Quartz watches emerged in the late 1920s, but they improved until they quickly became popular in the 1970s and gained market share, taking the lead in the sales of manual and automatic watches. Do you know what a clock of this category is and how does it work? Read more about the subject and learn about this precious object and much appreciated in the world of watchmaking.
What are quartz watches?
Basically, the quartz watch differs from other time markers by using this mineral to move the machine’s hands. The category provides clocks among the most accurate on the market, with a maximum delay of 10 seconds per month. Thus, such accuracy far outstripped the old mechanical watches, which operate on mechanisms, ropes and springs, since they lose about a tenth of a second per day (so that clocks made of quartz do not lose more than one thousandths per day). This advantage and its progressive cheapening made the sales rise well almost fifty years after its discovery, being very popular today.
How did these clocks come about?
At the end of the 20th century, the brothers Pierre and Jacques Curie confirmed that a certain group of crystals, among which quartz, topaz and tourmaline, for example, were capable of producing electricity when deformed by the action of mechanical charges. Such mineral inputs had piezoelectric properties, which means that the crystals generate electrical tension from the mechanical compression, but also suffered deformations when subjected to electricity, so that they consequently had vibrations in frequencies that could be known and predicted.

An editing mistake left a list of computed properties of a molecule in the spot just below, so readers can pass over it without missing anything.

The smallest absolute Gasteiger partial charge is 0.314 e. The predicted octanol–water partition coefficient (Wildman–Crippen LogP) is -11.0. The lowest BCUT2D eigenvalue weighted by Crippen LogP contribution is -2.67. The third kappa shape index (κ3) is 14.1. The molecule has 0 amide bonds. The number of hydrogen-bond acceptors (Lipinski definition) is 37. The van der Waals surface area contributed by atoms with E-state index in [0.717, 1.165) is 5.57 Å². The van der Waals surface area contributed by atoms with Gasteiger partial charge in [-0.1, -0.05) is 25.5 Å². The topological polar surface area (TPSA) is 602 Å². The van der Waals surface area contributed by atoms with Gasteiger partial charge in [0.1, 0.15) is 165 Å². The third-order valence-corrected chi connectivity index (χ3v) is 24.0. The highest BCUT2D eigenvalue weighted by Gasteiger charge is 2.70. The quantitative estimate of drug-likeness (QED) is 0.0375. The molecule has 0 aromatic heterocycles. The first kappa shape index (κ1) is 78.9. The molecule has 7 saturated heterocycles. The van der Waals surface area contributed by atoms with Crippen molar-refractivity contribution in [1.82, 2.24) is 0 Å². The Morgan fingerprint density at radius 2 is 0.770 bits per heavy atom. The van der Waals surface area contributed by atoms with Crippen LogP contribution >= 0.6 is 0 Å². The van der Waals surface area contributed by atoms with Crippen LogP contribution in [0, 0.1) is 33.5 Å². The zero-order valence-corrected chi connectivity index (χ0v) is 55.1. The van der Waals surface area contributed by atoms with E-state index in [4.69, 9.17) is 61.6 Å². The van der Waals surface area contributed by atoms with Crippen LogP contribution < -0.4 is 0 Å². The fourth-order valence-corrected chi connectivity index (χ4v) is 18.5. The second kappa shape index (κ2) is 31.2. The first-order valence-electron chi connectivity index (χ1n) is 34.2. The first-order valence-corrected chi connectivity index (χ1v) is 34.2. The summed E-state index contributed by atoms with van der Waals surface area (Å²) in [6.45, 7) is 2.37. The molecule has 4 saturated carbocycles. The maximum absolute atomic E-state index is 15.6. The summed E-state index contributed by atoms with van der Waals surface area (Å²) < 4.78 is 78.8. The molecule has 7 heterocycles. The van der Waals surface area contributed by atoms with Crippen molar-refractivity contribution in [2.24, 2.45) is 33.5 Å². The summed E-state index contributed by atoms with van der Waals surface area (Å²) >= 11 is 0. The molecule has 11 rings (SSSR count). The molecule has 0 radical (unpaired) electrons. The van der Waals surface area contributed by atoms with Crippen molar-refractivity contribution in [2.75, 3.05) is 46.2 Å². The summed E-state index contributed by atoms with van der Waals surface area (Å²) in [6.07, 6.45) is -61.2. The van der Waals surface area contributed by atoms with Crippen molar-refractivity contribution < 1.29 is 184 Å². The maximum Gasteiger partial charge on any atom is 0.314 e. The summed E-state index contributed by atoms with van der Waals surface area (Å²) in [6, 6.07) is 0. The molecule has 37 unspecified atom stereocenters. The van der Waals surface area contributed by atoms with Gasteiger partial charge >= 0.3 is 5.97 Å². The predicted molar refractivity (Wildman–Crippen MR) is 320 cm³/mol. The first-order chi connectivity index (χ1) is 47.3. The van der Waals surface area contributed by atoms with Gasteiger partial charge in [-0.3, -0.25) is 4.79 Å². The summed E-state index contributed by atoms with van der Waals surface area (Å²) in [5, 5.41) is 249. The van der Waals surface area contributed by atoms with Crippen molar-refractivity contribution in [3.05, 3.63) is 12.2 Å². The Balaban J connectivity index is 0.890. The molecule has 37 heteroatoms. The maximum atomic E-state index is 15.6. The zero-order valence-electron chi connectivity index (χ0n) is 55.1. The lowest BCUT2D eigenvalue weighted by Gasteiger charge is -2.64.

The first quartz oscillator was built in 1921 by electrical engineer Walter G. Cady. Finally, in 1927, two telecommunication engineers, Warren Marrison and JW Horton of Bell Telephone Laboratories, built the first quartz watch after searching extensively for a reliable source of frequency. The prototype mounted by the two gathered a quartz crystal to an electric circuit, which caused vibrations in the mineral and made it move the gears and, consequently, the hands.
How is the operation of quartz watches?
Basically, the quartz watch works from the stimulus of electrical energy originating from the battery that powers your system. The electric pulses, taking advantage of the properties of piezoelectricity of the material, conserve a constant vibration, so that the crystal is cut in the shape of a tuning fork and causes vibrations in the house of the 32,768 times per second. The pulses follow an electronic circuit, transforming into pulses, which are amplified and go to regulate a small motor, which displaces the gears and the hands.
There are several benefits to the quartz watch, among which is its precision and stability in operation, being nowadays cheaper than mechanical and rope options. The batteries of these devices last in average two years, but this can vary according to the functions that it presents.